One aspect of life was common to all of the peoples of the Bôzisha-Mîraz: their religion. A mythic cult tied the land, the people, and the gods together in its beliefs. The faith was observed, to a greater or lesser degree, by all classes and groups of the society. It encompassed not only a creation myth but also a code of law and of honor that covered every aspect of life in the Desert Country. All of this was derived from a single saga, the Kât-Polozây, sung by the enchanters of the region.
The epic's name meant "the story of the land." It was a tale of sorrow and heroics and finally, a tale of hope. The roots of the story Were thought to lie in the ancient story of the Sun and Moon, probably learned from Elves of Ardor, but other unknown factors must have be involved to explain its deviance from the older tale. What follows is a summary of it, for the poem was well over two thousand lines long.
The story recounted here is an abbreviated version of the Kât- Polozây told to young children. It presents the basic outline of the story but would be supplemented by other short tales and parables teaching other lessons that the longer poem held.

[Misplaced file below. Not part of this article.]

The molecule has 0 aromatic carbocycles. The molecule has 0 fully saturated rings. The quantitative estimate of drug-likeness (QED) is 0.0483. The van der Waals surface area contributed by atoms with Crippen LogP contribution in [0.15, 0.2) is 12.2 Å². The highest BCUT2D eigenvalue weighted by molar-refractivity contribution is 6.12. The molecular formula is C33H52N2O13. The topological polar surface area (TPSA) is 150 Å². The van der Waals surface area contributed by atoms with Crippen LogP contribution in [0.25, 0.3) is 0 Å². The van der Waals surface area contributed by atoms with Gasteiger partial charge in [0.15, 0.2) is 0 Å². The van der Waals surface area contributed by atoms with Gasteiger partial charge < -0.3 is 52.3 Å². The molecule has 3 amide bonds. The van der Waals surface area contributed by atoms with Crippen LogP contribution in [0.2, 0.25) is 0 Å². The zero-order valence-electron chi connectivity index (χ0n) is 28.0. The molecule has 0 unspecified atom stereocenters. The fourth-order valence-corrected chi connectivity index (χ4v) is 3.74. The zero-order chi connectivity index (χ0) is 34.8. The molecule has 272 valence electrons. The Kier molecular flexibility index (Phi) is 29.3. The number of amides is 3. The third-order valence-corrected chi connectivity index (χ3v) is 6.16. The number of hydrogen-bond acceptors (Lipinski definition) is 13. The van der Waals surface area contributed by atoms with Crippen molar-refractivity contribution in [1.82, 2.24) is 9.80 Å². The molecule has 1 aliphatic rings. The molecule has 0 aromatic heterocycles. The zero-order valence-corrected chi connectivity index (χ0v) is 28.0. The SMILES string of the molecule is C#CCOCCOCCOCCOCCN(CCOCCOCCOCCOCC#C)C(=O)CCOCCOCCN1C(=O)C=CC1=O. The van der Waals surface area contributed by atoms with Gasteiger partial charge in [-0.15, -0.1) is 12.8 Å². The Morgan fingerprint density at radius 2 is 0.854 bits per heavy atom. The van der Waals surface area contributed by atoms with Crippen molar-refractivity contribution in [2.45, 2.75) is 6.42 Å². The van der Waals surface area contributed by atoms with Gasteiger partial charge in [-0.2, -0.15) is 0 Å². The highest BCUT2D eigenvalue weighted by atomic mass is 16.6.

In the days when gods walked the earth in bodies of flesh and lived as men, they dwelt in a great city high in the southern mountains. The deities ruled over parcels of the world they had made, with men and beasts their servants. They did as they saw fit, each according to his nature. Their creations and works were many and marvelous. Even the lowest of servants lived in comfort and adorned himself in finery the like of which is not known in these later, lesser days. Mighty among the gods was Vâtra, whose countenance is the sun. He ruled a land far to the North, where his peoples were raised as mighty warriors. In the City of the Gods, he came to desire a lovely princess and daughter of the Windlord, king of the deities. The daughter's name was Ladnóca, and it is she who is our moon. The king, Nâdi-manyê, was pleased to see his offspring courted by such suitor and gave his blessing to the match. Vâtra, however, had desire in him for more than the daughter of the king. Soon after the two were wed, he led a band of lesser gods, from whom he had gained allegiance, to the high mountain palace of Nâdi-manyê. The battle that followed rocked the world. Mortals were stricken with terror and fell to the ground as the earth shook around them. The gods fought for twenty days without halt. Swords of jagged lightning flashed through the sky and the thunder of their blows was constant. As silence returned to the earth, Men looked toward the mountain city and saw that it was no more. The combat had destroyed it, and the gods themselves had been torn from the physical world by the forces they had unleashed. Their spirits had gone to reside beyond the sky. Frightened Men could see them there, as points of light that sprinkled the darkness. Among these lights, two were greater than all the others: Vâtra and Ladnóca. In the awesome fighting that went on between those great beings the King himself was stricken. In the moment of his triumph, however, Vâtra saw his adversary's energy flow forth and gather in the person of the Princess. Her station as wife of Vâtra had denied her the right to stand with her father in the battle, but as his heir, when the smoke cleared, she found herself possessed of power nearly as great as her father's. In the new order that rose among the deities, Vâtra was greatest in power, and Ladnóca was second to him. However, since their bodies were lost, the gods could no longer be coerced by the power that Vâtra had gained. Even those who had stood with him in battle saw the damage his war had done and forsook their allegiance to his banner. The gods shrank away from him and shunned the light his power cast. They looked instead to the daughter of the Wind- lord for guidance. The glow that flowed from her was kinder, and they reveled in the freedom of the outer sky, basking in her light with joy. Ladnóca could not share this joy in its fullness. As the wife of Vâtra, she was obliged to tend to his needs (as any wife of men does now in our land). She divided herself from those days on, between her service to her husband and happy communion with others of her race. Thus the life of the gods continues today. We who are bound to the soil can see proof of this tale in the motion of the bodies of the sky. As the lovely moon travels the skies of the day, her light is dimmed in the presence of Vâtra. But when she is among the stars who have made her their queen, she shines brightly. In this tale, our land, the Bozishâ-Mîraz, holds a special place. In the days when the gods were at peace and the Windlord was prepared to give his daughter to Vâtra, he offered with her, as was the custom, a fine dowry. The loveliest lands of Middle-earth were his property as King, and the most beautiful of all, his daughter's, he gave to her groom. That is this land, our land, but today it is not so bountiful as it was. After slaying her father, Vâtra was despised by Ladnóca. Though she could not betray her vows as his wife, she spared no love in the execution of her duties. Vâtra quickly grew furious and, since he could not harm her, he turned against the object she loved most: the land that had been her dowry. With his fearsome countenance he burned it and burns it still, leaving draught and heat where once all was lush and surpassingly beau- tiful. In all the land, only the smallest portion was the goddess able to save. That region is her gift to us, the land we know as Rây. From the Sûza Sûmar where fall the tears she weeps for the land, to the easternmost reaches of the Hills of the Moon, she is able to temper the damage her husband wreaks. She draws water to cool the earth and so brings life to us, who are her people. For her gift, we owe to her a debt that cannot be measured. The tale of our greatest hero, Iunást, is the story of a man who serves as our example in our efforts to pay our obligation. It is his life which we must emulate in our every action out of thanks for the gift we have shared in.